I have frequently advised clients to be mindful of biosecurity on their farms and take measures to avoid spreading disease, especially to the most vulnerable animals. As a veterinarian facing COVID-19 I have given considerable thought into how to go about continuing to work on farms.
First, please ask yourself these questions within 24 hours of my arrival and cancel/reschedule your appointment if any of the following apply:
- Have you visited a COVID-19 epicenter within the last 14 days (e.g. New York City, China, Iran, South Korea, Italy, Japan)
- Have you had contact with anyone with confirmed COVID-19 in the last 14 days?
- Have you had any of these symptoms in the last 14 days?
- Fever greater than 100 (oral temp)
- Difficulty breathing
- Are you currently experiencing fever over 100, difficulty breathing or cough?
I will ask myself and my assistant the same questions. And will cancel and reschedule accordingly.
Despite these screening precautions, as I circulate from one farm to another, I risk being an unwitting carrier of viral particles. I am minimizing my trips to public places (grocery store, etc) as much as possible, but I still need childcare. I have found in one household both childcare and an assistant. They are staying home, also with minimal contact with the public. My plan is to bring the assistant to all routine appointments for at least 2 weeks, potentially longer. He can restrain animals for me so that as a team, he and I can accomplish the work, while maintaining a 6-foot social distance from clients. Neither of us will work if either of us have a fever or other signs of COVID-19, and we will follow current guidelines for self-quarantine.
When emergencies arise, please make sure that whoever is helping me work with the animal is healthy according to the above screening questions for COVID-19. During the daytime, I will likely be able to bring along my assistant, but after hours his availability/willingness is uncertain.
I do not want to officially raise prices because I know this is a financially difficult time for all of us and I believe animal health is essential. But I am paying the assistant a modest hourly wage and I would greatly appreciate those of you who can afford it, to pay me an extra $20 (or more if you wish) for every hour we work on your property. Otherwise, for a short time, I am willing to absorb this cost to protect all of us.
Every health professional recommends staying home to stay safe and to avoid giving this virus transmission opportunities. I struggle with that policy in my work, knowing that even elective procedures are time sensitive. Let’s take each case as it comes (as we always do) and decide whether doing the procedure now is the healthiest option for all (vet, patient, and client) or whether it can wait 2 weeks or longer. We do not need to rush into anything despite the psychological panic we sometimes feel when thinking about Coronavirus. Let’s continue to be methodical and careful as we take care of animals together.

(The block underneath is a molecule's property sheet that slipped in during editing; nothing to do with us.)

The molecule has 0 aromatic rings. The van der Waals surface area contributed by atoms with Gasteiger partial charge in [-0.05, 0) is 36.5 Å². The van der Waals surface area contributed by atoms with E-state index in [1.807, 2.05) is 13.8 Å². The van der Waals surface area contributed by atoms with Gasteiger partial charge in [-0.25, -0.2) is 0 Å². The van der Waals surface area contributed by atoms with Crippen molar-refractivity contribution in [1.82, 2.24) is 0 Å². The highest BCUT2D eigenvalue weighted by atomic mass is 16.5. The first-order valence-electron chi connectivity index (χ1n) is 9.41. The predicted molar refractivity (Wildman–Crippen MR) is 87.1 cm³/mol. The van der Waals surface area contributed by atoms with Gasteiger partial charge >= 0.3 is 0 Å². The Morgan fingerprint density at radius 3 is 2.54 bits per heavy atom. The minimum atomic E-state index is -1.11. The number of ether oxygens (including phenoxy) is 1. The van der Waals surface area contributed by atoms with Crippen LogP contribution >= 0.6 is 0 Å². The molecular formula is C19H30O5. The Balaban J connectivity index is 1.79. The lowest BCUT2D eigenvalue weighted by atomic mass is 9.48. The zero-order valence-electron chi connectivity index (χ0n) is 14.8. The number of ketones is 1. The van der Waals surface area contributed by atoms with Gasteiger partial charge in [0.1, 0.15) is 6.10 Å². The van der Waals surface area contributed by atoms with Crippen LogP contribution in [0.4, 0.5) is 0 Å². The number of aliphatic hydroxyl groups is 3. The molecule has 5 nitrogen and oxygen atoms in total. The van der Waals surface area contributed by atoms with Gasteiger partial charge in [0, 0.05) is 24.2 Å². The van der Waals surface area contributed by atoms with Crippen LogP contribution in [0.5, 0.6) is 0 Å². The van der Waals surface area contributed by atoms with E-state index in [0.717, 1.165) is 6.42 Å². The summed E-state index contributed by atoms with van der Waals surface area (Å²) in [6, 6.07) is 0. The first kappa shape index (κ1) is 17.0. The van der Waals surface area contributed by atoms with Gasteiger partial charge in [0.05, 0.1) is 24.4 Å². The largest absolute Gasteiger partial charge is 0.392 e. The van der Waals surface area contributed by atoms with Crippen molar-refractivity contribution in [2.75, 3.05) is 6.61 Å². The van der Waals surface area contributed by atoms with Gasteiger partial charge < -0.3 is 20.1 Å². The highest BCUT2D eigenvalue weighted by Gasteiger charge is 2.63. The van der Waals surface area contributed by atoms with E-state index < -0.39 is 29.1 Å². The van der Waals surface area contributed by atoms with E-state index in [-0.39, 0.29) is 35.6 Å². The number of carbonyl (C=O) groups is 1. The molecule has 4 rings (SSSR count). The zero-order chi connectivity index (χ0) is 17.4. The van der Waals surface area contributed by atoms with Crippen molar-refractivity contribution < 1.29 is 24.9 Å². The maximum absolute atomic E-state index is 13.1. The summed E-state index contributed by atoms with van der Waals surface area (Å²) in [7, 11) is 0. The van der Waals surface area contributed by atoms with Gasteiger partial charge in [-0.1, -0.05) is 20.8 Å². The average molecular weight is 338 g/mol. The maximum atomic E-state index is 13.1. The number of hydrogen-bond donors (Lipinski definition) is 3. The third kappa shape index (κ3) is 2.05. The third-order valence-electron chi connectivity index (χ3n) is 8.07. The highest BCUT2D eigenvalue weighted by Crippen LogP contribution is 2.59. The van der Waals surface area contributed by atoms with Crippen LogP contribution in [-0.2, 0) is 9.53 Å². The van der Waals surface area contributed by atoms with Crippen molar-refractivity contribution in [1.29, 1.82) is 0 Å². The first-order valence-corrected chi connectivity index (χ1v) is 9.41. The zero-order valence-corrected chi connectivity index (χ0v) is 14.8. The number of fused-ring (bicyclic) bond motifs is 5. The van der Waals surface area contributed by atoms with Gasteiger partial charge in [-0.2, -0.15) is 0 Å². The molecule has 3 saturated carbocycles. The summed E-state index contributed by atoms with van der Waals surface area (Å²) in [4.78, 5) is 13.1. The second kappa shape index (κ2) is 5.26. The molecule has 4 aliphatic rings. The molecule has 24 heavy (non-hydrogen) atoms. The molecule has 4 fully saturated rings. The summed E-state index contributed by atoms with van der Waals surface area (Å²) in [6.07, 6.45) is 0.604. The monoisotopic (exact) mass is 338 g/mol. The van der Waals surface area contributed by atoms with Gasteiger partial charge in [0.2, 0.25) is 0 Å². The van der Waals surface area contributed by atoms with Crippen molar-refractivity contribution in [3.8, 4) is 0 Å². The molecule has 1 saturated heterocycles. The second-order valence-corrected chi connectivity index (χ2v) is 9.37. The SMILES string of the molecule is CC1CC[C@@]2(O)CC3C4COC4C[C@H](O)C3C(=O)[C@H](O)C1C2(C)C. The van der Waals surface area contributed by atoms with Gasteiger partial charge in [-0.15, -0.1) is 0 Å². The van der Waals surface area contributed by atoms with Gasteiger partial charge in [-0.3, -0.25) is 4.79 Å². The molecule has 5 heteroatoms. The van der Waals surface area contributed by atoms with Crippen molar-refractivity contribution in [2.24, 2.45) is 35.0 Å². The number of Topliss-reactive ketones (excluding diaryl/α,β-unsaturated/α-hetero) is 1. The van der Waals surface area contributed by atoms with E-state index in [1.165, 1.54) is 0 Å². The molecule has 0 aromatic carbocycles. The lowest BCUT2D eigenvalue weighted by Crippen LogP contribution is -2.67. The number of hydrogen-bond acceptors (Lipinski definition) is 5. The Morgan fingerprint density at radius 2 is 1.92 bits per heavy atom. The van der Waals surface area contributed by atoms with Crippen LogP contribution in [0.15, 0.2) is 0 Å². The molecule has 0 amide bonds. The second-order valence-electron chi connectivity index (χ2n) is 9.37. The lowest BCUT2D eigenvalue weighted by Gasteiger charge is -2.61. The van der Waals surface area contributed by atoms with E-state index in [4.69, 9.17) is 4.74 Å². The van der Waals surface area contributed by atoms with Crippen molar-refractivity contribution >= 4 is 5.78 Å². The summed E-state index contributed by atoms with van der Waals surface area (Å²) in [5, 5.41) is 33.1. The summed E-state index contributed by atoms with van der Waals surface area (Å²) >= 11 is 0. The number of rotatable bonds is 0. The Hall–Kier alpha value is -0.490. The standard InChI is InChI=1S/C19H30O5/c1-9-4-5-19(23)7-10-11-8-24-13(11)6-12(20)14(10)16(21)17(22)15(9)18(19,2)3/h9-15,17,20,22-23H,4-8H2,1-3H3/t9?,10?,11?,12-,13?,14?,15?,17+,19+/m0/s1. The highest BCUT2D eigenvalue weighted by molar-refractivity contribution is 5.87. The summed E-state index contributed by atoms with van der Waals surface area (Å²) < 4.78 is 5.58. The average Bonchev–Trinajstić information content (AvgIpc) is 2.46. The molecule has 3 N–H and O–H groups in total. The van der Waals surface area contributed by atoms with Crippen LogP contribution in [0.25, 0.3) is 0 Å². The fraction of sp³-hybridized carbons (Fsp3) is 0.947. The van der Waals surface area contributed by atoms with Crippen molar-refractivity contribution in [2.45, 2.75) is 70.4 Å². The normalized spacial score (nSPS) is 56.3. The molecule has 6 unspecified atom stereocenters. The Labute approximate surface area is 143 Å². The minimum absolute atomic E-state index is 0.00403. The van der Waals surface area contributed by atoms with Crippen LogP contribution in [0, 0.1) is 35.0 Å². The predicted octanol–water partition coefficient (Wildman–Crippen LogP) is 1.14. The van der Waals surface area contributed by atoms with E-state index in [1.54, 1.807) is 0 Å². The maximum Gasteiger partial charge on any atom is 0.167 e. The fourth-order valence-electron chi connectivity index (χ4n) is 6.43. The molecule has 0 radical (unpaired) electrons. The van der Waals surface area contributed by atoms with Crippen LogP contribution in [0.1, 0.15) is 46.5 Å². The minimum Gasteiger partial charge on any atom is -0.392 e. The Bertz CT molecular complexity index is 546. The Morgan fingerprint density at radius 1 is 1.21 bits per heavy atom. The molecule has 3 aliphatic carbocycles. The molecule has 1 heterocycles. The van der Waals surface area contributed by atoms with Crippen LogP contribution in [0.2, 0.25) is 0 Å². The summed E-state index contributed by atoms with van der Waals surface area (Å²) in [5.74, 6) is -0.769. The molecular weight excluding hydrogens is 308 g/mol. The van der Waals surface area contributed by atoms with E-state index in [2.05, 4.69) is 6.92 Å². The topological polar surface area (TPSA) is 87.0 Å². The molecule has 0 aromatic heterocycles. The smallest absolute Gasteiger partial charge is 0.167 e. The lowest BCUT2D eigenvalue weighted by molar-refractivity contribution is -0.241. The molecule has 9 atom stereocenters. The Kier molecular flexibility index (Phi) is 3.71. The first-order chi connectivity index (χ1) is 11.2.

I still think preventative health is critical, especially for horses at this time of year. It is time for their spring vaccines (EWT-WNV) and for many, it is also time for their rabies vaccine. For boarders, they need to stay up-to-date on flu/rhino vaccines. For many, they are due for Lyme vaccine as well. Let’s vaccinate these animals now to ward off summer illnesses. EEE, West Nile, and Rabies can all prove fatal and there is little to distinguish between them pre-mortem. Keeping horses up-to-date on these vaccines allows us to lower these on the differential list when they present with neurologic symptoms. Tetanus is also usually fatal. Lyme disease can also cause a very sick horse that may need 3 daily visits by the veterinarian for IV antibiotics. Treatment is NOT cheap. Vaccines can be costly, but not as costly as a sick horse that needs IV antibiotics +/- fluids and other medications. Provided you have money saved ahead for these vaccines or are still employed, I strongly advocate taking these preventative measures now. Ticks are already out; mosquitoes will emerge soon.
CALVS is owned and operated by Dr. Dianne Johnson. Dr. Johnson graduated from the Virginia-Maryland Regional College of Veterinary Medicine at Virginia Tech in May 2012. Dianne is thankful to be back in Vermont (the other “VT”), where she is close to her family and many friends.
Prior to establishing CALVS, Dr. Johnson did a 6-month internship at Cross-Border Equine in Springfield, VT. Dr. Johnson enjoys working with cattle, small ruminants, camelids, and horses, and will also work with swine and poultry on an as-needed basis. Dianne is especially interested in sustainable farming, pasture management, and preventative care.
In her spare time, Dianne enjoys reading, walking and hiking with her dog, and crafts.
Prior to studying veterinary medicine, Dianne studied psychology and worked as an outdoor education instructor. She enjoys teaching youth and adults husbandry and veterinary medical skills.